Copyright

Guest Post: The Rise and Fall of DRM?


We bring you a guest post by Swaraj Barooah, an enterprising law student in his final year at NALSAR, Hyderabad (readers may recollect Aysha’s earlier post highlighting that NALSAR is now the number one law school in India).

The Rise and Fall of DRM?

The better part of the last decade saw the recording industry using Digital Rights Management (DRMs) as a form of copy-protection locking up digital media bought by customers for the prevention of illegal usage. The internet was facilitating piracy in increasingly growing numbers. It was a different matter (for the entertainment companies atleast) that along with the prevention of illegal activities, a good number of perfectly legit activities were being blocked as well. Examples of this are the restriction of number of back-up copies that can be made, restrictions on format conversions, restrictions on which players can play the media in question and my personal favourite: restrictions on what is known as, and is explicitly protected under copyright law – ‘first sale’ – the right to give away or sell your property. And you thought you owned what you bought? Certain subscription services even require a monthly payment to be made for a subscriber to listen to music that he has already bought!

And as a more blatant example of what can be done with these rights that vest in the hands of the suppliers, last month, MSN Entertainment suddenly announced that come August 31st, customers would not be able to play music ‘bought’ from MSN on any new computers or any new operating systems. Among the other senseless difficulties that consumers have had to face, ‘region codes’ have introduced a concept of being able to enjoy your newly acquired media only in certain places of the world.

So if DRM is so bad, why have it in the first place? Besides the supposed defense of protecting the rights of artists and such, a peek into history shows that incumbents in the entertainment industry have almost always viewed innovative practices as disruptive to their business out of the fear of being out-competed by new market entrants. This can be seen right from the piano roll (which ended up into the phonogram on which the entire recording industry was built), the radio, cable television, the VCR and the DAT recorder to name a few.

Major services often mislead their customers with their marketing schemes. Apples iTunes Music Store says ‘Own it Forever and a Day’ and ‘Just 99c a song, Plus Generous Personal Use Rights’. What they don’t mention is that they reserve the right to change what you can and cannot do with your music at any time they wish. For example, they started off with a policy of allowing the same playlist to be burnt a max of 10 times. Then suddenly via an ‘update’ in April 2004, this was reduced to a max of 7 times.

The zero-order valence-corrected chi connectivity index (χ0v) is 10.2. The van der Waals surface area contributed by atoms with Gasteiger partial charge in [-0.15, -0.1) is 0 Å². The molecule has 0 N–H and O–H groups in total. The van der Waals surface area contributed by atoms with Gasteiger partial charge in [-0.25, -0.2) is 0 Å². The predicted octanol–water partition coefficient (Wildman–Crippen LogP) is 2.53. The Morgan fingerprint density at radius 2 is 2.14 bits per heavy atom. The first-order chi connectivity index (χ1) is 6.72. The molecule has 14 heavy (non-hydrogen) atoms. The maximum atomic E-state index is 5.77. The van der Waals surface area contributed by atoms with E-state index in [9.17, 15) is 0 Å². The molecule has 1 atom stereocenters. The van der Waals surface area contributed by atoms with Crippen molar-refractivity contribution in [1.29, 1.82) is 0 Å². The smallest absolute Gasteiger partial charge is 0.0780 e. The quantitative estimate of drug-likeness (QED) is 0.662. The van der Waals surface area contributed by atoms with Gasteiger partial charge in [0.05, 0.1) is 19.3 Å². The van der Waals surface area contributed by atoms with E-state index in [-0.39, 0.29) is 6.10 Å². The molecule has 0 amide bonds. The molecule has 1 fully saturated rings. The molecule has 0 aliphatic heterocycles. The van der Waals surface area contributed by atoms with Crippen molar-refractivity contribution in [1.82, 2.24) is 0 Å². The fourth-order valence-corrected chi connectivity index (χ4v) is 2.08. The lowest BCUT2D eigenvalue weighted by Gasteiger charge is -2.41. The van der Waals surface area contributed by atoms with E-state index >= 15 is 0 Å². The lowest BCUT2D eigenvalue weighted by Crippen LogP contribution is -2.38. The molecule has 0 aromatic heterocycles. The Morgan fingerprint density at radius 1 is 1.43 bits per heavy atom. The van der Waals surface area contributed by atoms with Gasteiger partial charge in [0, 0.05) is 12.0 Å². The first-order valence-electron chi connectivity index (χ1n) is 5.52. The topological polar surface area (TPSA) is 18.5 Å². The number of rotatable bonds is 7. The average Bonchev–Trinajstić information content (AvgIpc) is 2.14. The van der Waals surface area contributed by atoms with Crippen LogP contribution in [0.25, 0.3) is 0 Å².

It also doesn’t allow the media to be played on any player other than an iPod and other Apple devices only. Several of the common restrictions mentioned earlier in this post are also present here. Similarly, Microsoft put out a ‘Plays for Sure’ label for media in Microsoft Windows DRM format which could be used to match compatible products. However, they fail to mention that if you wish to play your media on an incompatible player, you’ll have to re-buy all your media. Ironically, Microsoft’s own Zune player is incompatible with their ‘Plays for Sure’ content.

DRM in the developing world

Most security systems today, including those used by US military, rely upon peer review to ensure that it is up to date and secure. Unlike these other security systems, DRM relies on secrecy and non-disclosure for its system to work. What this translates to is that DRM by itself is useless; it requires legal backing to prevent the sale, manufacture and dissemination of equipment which can be used to crack it. These anti-circumvention laws have infamously led to academicians being prosecuted for criticizing the working of DRM in academic conferences.

Although currently anti-circumvention laws are more popular in developed countries, there is no doubt that developing countries will be pressurized to introduce such a system into their own legal structure through international agreements. There is also the danger of foreign players bypassing local laws altogether as new relationships with customers in developing countries will depend not on local law, but on the EULA by which customers will be bound thus putting it under the scope of contract law and not copyright law this leading to the imposition of rich-country values on poor nations.

Re-sale and usage of second hand goods which is very common in developing countries would be severely curtailed as DRM often prohibit sale, lending out or even donation thus presenting a specific danger to developing countries where such kinds of activities have widely relied upon. DRM are also based upon infrastructure which is assumed in developed countries but these assumptions are not necessarily applicable in developing nations. For example, many DRM vendors rely upon an internet connection that the DRM restricted media uses to verify whether that media can be used in a particular way. Herein lies the assumption of reliable telecom and electricity infrastructure. Furthermore, developing countries rely heavily on innovation and as such require a conducive legal environment.

A more indirect effect that DRM would have is on the artists themselves. If such DRM laden systems push their way into mainstream, with the DRM vendors holding the keys to the system, local artists would have to pay a duty to the foreign vendors in order to get their material locked in the system which makes it available to the public. In effect, local artists would be sending money out of the country so that their countrymen can access their work.

Beginning of the End?

Take a look at some of these statements:

“In the beginning of this year, Sony BMG, well known for its rootkit fiasco, became the latest of the big four record companies (the other three being Warner Music Group, EMI and Vivendi) to offer music free of DRM.”